Wednesday, June 23, 2021

 An Imperfect Life                             

Chapter 47


  Both William and I derived much happiness from our children.  We had  great family holidays and at week-ends visited local sights and fairs and from an early age encouraged them to walk fair distances.  During sea-side holidays I would be the envy of all the other mothers as William plunged into the sea like a great seal and endlessly encouraged the boys to do the same regardless of the temperamental British summers.  They fished, sailed, climbed, skied on water and snow, swam, did archery, cross country and drove go-carts.  I took them to the theatre club and they joined in the children's entertainments beside playing the parts of aristocratic children in a public production at Tonbridge School.

  'Dreadfully boring!' the elder would say - in character, to be echoed by the younger in his piping little voice.  They were so funny; blonde-haired boys in beautiful costumes, angelic in appearance and a handful to control back stage.  The little hams started to time their applause.
  When there were just the two of us- and as the boys grew older this was more often the case- things were not so satisfactory.  William worked hard in a demanding job and when he was home and the boys weren't around he was happy to hole up in his study with his books and music.  I had plenty to keep me occupied with the theatre club and the shop.  We were not your average married couple and at times I felt a failure.  I think probably both of us longed for love and affection but we were unable to give it to each other.  William's brother Wallace suggested that William should take me out more- so we started meeting in town, having dinner and going to a concert at the Festival Hall.  After a number of sessions at the same uninspiring(to me)venue I began to long for a visit to some of the wonderful London theatres but this didn't appeal to William, so Wallace's idea had a limited success.  However one of my girl friends had gone to live up in town so I used to meet up with her and we saw some great plays together.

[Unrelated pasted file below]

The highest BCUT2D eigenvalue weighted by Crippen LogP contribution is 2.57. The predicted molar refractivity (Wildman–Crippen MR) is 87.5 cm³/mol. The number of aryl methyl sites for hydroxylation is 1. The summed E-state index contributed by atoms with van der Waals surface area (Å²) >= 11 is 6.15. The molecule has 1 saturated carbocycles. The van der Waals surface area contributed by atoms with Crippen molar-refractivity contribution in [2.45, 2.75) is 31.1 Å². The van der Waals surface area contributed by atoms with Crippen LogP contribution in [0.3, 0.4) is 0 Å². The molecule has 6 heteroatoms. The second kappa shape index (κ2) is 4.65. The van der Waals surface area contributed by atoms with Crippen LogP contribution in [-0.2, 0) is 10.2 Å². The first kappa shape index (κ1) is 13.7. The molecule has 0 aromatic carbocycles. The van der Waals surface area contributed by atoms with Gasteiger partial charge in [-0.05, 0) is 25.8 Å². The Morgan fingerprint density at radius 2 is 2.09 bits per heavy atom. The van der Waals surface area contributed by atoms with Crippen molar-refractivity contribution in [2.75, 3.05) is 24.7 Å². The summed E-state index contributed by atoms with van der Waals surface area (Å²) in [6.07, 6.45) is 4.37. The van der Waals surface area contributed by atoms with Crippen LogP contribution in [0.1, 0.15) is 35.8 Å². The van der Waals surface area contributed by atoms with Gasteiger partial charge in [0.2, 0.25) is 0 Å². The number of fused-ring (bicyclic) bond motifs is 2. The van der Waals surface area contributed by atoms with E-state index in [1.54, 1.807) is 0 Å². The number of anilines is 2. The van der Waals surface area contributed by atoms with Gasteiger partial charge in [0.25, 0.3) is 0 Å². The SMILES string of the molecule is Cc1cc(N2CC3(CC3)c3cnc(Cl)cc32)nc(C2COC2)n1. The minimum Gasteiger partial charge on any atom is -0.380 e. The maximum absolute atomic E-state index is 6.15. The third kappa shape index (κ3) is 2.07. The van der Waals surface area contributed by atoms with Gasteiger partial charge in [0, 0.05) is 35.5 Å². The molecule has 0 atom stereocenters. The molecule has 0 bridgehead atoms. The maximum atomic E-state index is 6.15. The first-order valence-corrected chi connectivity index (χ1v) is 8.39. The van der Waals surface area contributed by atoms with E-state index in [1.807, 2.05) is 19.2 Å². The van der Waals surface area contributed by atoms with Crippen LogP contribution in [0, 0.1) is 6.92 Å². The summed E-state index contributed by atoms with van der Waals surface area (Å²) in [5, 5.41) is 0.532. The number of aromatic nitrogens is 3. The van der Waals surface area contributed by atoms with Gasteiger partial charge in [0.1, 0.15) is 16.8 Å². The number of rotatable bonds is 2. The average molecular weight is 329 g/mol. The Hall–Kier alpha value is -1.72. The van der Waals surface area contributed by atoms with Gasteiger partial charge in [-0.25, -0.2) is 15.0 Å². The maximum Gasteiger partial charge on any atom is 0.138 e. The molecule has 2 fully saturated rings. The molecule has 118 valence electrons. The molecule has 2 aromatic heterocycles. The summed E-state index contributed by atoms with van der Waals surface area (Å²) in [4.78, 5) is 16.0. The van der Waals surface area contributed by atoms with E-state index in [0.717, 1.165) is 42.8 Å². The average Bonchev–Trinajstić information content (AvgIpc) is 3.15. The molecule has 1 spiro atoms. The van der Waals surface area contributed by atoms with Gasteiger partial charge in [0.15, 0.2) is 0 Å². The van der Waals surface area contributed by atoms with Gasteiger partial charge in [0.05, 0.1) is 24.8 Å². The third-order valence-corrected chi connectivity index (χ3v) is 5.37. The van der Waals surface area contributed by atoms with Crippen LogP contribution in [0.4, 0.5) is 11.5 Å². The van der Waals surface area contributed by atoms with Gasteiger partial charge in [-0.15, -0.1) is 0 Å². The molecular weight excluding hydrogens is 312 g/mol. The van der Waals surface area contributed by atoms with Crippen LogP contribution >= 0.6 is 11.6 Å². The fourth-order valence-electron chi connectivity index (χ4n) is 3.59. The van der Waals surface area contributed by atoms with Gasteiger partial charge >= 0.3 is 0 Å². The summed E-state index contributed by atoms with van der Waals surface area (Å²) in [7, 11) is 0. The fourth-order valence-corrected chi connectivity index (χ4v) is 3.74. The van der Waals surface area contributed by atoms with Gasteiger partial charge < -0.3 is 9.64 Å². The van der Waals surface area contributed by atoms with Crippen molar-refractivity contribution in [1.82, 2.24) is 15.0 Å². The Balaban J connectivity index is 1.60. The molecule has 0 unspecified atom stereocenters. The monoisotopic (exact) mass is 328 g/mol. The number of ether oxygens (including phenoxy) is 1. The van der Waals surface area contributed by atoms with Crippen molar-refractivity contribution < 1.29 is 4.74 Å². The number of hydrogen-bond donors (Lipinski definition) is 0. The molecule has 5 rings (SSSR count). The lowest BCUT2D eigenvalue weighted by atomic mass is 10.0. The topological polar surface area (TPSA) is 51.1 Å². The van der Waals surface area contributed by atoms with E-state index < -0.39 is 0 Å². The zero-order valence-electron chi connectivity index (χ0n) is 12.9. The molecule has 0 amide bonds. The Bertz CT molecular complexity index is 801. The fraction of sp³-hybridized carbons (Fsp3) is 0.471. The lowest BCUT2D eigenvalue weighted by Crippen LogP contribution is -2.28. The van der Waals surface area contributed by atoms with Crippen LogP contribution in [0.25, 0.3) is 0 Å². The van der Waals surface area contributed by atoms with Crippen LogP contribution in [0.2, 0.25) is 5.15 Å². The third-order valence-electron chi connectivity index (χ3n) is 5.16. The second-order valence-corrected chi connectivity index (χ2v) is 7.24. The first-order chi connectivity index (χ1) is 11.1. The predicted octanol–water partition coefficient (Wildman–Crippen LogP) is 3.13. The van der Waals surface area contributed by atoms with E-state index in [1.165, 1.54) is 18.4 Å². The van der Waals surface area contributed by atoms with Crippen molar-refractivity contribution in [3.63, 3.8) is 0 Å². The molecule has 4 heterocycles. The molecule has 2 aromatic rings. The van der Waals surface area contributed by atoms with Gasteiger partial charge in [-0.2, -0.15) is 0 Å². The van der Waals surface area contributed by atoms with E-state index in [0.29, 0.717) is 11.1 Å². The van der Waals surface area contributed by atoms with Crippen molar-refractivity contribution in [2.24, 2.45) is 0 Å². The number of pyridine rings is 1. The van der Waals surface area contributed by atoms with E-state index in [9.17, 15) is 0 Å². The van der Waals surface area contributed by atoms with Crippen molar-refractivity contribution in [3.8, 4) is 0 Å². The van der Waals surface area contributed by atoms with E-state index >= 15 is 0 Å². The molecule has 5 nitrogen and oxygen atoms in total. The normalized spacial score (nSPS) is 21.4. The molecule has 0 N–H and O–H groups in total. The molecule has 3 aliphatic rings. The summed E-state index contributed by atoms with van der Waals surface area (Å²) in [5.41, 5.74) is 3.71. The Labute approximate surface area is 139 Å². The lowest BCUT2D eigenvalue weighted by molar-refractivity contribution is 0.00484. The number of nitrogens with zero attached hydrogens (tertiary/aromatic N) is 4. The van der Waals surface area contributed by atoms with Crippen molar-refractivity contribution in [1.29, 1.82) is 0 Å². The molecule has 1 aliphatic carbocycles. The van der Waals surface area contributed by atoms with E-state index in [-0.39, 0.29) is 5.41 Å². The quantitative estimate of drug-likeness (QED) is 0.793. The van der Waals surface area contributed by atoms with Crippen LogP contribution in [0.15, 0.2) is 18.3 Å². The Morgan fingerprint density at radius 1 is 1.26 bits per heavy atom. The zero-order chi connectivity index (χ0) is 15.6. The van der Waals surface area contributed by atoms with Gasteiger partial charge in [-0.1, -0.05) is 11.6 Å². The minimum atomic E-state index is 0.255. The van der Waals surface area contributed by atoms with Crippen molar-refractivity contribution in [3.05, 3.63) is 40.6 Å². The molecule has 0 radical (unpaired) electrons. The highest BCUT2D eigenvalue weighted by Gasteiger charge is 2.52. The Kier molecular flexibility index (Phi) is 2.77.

When I first saw Tim it was at a public meeting and I became aware of this unusual looking young man giving me piercing stares.  He was actually short-sighted without his glasses.  He told me later he though I looked interesting and was trying to get a better look.  He was tall but slight, with his shoulders hunched in a porridge textured short overcoat.  His severe crew-cut hair was already flecked with grey and his baseball boots completed an unusual appearance.  He had a squinting scowl- partly due to his eye -sight and partly due to the ever present cigarette clamped in his mouth.  He had a gritty look such as a very young Tommy Lee Jones may have had, although Tim's ears didn't stick out.  He looked bookish and introspective.  Later when I spoke to him I realised that not only was he very shy but he had been damaged in some way and my compassion was aroused.  I was at the age when I really felt for people who were worse off than I was and wanted to do something about it - which is why I eventually became a Samaritan.  At the time I had a few lame ducks and was prepared to take Tim under my wing.  I was about ten year older and he regarded me for a while as a mentor which helped my somewhat battered self esteem a great deal.  When I look back it's as if we were two weak swimmers who had got into difficulties, and who managed to prop each other up until they reached shore.  As our friendship grew we confided in each other.  Tim was brought up by a very  strict. puritanical parents; he was sent away to school and did well academically.  He then went to medical  school and went completely off the rails, rebelling against his parents.  He chucked medical school, made a disastrous marriage which broke up almost immediately and had a rift with his parents.  He had also started to drink more than was healthy.  When I met him he was  in a dead end job which earned him enough money for bed and board and for fags and beer.  Underneath all this rough exterior was an artistic, poetic, damaged young man crying out for a bit of morale boosting and encouragement.  As our friendship continued and got more serious, he began to blossom and people took the trouble to get to know him and to like him.